The CPTPP started out as the Trans-Pacific Partnership (TPP), a deal signed in 2016 that included the US but which never came into effect, with Donald Trump withdrawing from it in one of his first moves as US president, decrying the pact as a ‘job killer’. And while there were initial concerns that the remaining countries would be reluctant to agree to the same level of market access without the carrot of access to the US market, tariff reductions will proceed under the new agreement as originally scheduled.

The vast majority of the reductions in non-tariff barriers and investment restrictions will go ahead as planned. This is important, Leather says, because the main benefits ‘are likely to come through the elimination of non-tariff barriers, including rules on government procurement, investment restrictions and hidden subsidies. Indeed, of the 1,000-plus items that were in the original TPP deal, only 22 have been taken out.’

These 22 provisions primarily related to protections on intellectual property, which mainly benefited US companies, as well as clauses concerning the liberalisation of Malaysia’s state-owned enterprises and Brunei’s coal industry.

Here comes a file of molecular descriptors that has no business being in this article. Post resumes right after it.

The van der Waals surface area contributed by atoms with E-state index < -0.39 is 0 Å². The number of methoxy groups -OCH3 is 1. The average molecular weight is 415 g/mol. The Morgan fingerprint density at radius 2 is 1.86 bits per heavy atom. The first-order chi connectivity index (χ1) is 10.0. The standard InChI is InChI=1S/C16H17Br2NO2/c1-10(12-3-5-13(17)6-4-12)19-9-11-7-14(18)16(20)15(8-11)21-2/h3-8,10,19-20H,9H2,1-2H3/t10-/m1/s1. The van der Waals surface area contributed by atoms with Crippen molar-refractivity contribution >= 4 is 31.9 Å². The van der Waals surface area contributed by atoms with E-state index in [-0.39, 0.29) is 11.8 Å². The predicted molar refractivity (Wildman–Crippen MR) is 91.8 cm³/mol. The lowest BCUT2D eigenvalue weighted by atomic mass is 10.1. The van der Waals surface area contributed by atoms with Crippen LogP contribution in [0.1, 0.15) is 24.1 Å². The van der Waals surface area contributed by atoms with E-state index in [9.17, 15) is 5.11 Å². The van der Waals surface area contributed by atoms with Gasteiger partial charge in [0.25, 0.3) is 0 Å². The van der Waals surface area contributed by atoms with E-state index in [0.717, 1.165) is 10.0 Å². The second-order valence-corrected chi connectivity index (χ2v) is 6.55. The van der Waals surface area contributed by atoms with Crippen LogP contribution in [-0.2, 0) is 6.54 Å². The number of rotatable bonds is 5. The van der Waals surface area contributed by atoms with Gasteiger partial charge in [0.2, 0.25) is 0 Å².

Ho Meng Kit, CEO at Singapore Business Federation, notes that in addition to updating traditional approaches to issues covered by previous free trade agreements (FTAs), the CPTPP also tackles new and emerging issues. These include the development of the digital economy and the participation of small and medium-sized enterprises in international trade.

According to Ball, Singapore’s companies could benefit from increased market access into Canada and Mexico, with whom the city-state had no previous FTAs, and he suggests that they can now expect to enjoy tariff elimination on exports of pharmaceutical products and organic chemicals into Mexico, which are currently subjected to up to 6.5% and 15% duty rates respectively.

Ho points out that companies in Singapore will also gain extended market access in countries where FTAs already exist. ‘Companies in the IT, construction and consultancy sectors will be able to bid for government tenders in countries that were previously closed to foreign bidders, such as Malaysia, Mexico and Vietnam,’ he says.

Access into Vietnam

Meanwhile, Australian companies will enjoy additional market access into Vietnam, including tariff elimination on butane, propane, liquefied natural gas, refined petroleum products, iron and steel products, and automotive parts, and will also gain new market access into Japan for its sugar exports along with new quota access for rice and rice flour exports, Ball says.